Large organizations like HL7 which have been established in a particular field, often get "stuck" in a particular kind of thinking, which is hard to break away from.  If you've read any Clayton Christiansen's books on Innovation (Innovator's Dilemma, or Innovator's Prescription), you probably can understand a few good reasons why.  Shortly after I started as an HL7 Board member, the board created the "Fresh Look Task Force", and appointed Stan Huff as chair.  The function of the Fresh Look task force was to see how HL7 could partner with, and foster innovation from outside the HL7 working group.

At the HL7 Australia Working group meeting, the dance between HL7 and openEHR moved into a new stage, no longer just exhibitionary and competetive, but more like a cautious courting stage.  There was a great deal of discussion going on in the Care Provision work group meetings about detailed clinical models.  Stan presented the idea of CIMI to the Fresh Look task force at the HL7 January meeting.  It was agreed by the task force that while CIMI was a good idea, it probably needed to occur outside of HL7 circles, and Stan and others present at that January meeting took it to the next stage with CIMI.

I have to laugh a little at Wes Rishel's advice to HL7, because of the history that I just mentioned.  It's actually pretty good advice for individual members, but as far as the organization goes, it's sort of like telling a mother not to hold back her child (BTW: HL7 is just one of many organizations that can claim some level of intellectual parentage here).  I expect that HL7 will embrace the efforts, especially when you consider the number of HL7 members already engaged.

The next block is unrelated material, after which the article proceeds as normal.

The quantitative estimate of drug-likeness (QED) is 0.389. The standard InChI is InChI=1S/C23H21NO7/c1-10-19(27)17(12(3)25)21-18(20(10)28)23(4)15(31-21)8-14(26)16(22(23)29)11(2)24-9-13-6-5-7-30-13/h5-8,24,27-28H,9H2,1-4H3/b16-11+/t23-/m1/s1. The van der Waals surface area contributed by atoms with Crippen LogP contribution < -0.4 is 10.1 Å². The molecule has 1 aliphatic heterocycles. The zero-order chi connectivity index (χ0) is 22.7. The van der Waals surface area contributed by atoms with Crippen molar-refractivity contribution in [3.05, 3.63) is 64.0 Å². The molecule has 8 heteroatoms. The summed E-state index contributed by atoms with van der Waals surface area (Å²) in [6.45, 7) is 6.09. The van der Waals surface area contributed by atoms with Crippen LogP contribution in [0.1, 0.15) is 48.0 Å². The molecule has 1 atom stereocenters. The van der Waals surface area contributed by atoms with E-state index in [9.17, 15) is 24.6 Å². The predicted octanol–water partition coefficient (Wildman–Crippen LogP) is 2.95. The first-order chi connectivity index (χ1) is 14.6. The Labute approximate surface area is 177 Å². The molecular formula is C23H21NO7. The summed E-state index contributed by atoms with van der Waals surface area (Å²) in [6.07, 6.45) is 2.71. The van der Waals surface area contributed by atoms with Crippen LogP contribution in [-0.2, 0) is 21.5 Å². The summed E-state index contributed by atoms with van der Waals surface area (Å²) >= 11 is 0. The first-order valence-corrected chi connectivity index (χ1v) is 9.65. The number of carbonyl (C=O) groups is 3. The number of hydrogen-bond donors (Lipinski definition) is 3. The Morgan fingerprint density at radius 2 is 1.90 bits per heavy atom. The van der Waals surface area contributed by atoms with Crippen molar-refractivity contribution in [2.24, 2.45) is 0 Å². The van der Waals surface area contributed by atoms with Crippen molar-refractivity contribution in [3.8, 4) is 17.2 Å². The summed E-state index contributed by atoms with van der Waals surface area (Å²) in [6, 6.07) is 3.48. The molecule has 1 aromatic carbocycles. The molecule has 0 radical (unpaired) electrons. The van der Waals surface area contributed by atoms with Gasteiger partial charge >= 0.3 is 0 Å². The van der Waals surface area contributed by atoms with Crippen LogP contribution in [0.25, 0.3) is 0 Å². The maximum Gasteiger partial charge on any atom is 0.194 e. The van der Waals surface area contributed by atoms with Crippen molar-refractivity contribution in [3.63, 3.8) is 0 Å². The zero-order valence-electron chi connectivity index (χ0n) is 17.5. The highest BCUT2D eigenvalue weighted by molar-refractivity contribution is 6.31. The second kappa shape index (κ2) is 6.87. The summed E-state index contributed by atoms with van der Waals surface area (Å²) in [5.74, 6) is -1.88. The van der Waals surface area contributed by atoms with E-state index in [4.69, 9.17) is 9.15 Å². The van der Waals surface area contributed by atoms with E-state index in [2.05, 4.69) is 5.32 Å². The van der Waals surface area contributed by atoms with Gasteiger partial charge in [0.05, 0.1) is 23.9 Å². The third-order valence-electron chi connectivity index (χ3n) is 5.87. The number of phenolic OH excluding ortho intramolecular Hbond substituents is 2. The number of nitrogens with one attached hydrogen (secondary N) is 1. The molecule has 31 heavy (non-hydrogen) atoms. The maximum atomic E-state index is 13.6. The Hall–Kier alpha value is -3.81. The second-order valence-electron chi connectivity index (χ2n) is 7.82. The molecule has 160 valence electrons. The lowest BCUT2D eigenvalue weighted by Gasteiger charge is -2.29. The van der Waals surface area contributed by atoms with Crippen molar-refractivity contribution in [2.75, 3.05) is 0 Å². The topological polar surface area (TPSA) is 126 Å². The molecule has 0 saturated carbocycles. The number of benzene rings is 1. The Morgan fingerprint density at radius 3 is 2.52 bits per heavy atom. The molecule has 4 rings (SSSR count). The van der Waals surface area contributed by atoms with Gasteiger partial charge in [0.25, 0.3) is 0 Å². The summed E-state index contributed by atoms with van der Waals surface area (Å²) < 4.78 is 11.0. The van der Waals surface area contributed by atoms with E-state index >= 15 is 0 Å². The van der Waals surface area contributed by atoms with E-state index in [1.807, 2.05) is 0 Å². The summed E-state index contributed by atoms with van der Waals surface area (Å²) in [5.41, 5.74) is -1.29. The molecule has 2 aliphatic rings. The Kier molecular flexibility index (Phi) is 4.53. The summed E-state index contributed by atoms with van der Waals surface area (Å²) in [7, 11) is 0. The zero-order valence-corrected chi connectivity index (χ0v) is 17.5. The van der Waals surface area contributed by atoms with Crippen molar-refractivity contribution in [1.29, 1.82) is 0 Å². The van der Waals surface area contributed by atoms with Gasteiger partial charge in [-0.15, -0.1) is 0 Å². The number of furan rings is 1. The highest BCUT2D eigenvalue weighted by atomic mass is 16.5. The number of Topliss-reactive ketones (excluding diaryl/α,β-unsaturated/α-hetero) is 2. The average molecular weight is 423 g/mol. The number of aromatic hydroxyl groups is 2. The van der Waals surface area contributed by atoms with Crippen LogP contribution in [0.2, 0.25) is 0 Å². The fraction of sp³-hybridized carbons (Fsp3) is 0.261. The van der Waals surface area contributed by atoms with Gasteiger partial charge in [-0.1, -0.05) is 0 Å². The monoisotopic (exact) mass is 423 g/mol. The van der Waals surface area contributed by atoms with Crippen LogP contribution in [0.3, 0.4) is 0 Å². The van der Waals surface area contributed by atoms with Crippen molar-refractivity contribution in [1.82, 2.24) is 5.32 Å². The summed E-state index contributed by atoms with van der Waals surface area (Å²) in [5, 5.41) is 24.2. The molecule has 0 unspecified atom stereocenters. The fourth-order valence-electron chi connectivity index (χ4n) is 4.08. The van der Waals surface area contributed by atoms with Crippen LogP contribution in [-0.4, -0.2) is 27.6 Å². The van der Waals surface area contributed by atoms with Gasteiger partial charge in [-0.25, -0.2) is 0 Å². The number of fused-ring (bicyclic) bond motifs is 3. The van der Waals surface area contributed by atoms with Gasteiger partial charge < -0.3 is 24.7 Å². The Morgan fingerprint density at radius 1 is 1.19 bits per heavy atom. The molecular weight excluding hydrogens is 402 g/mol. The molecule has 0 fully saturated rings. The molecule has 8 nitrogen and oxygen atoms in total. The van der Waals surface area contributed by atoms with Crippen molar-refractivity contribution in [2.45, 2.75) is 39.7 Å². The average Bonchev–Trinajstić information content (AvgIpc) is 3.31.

I haven't been one of the International experts participating in the CIMI efforts for the same reason that I haven't been participating in the DCM discussions in HL7.


  1. The work is more clinical that technical, and I'm not a clinician.
  2. The modeling that they are doing is compatible with (and can be layered above) existing information models (including the RIM) that I'm already familiar with.


Recently, the HL7 board began deliberation about how it might make HL7 domain analysis models available to the CIMI group, so that it could take advantage of existing work.  The outgoing chair, Bob Dolin, is very supportive of these activities, and raised this issue for consideration on the last board call.

I don't think HL7 has anything to fear about CIMI.  Nor do I believe that the outputs of CIMI will render the existing work in HL7, or already in Meaningful Use Stage 1 obsolete.  Instead, CIMI will advance the industry forward a big step.  There will be a need to coordinate and "harmonize" between the CIMI models and HL7 standards, like CDA.  For that, I expect other approaches, such as the one I espoused for CDA R3 using HTML + Microdata, would enable HL7 to harmonize quite readily with CIMI.

My one and only concern about CIMI is that the extensive modeling that has already been done by IHE on perinatal care be considered.  I don't have the bandwidth (or clinical expertise as I mentioned previously) to take that on, but I do hope that some of my IHE colleagues do.

   Keith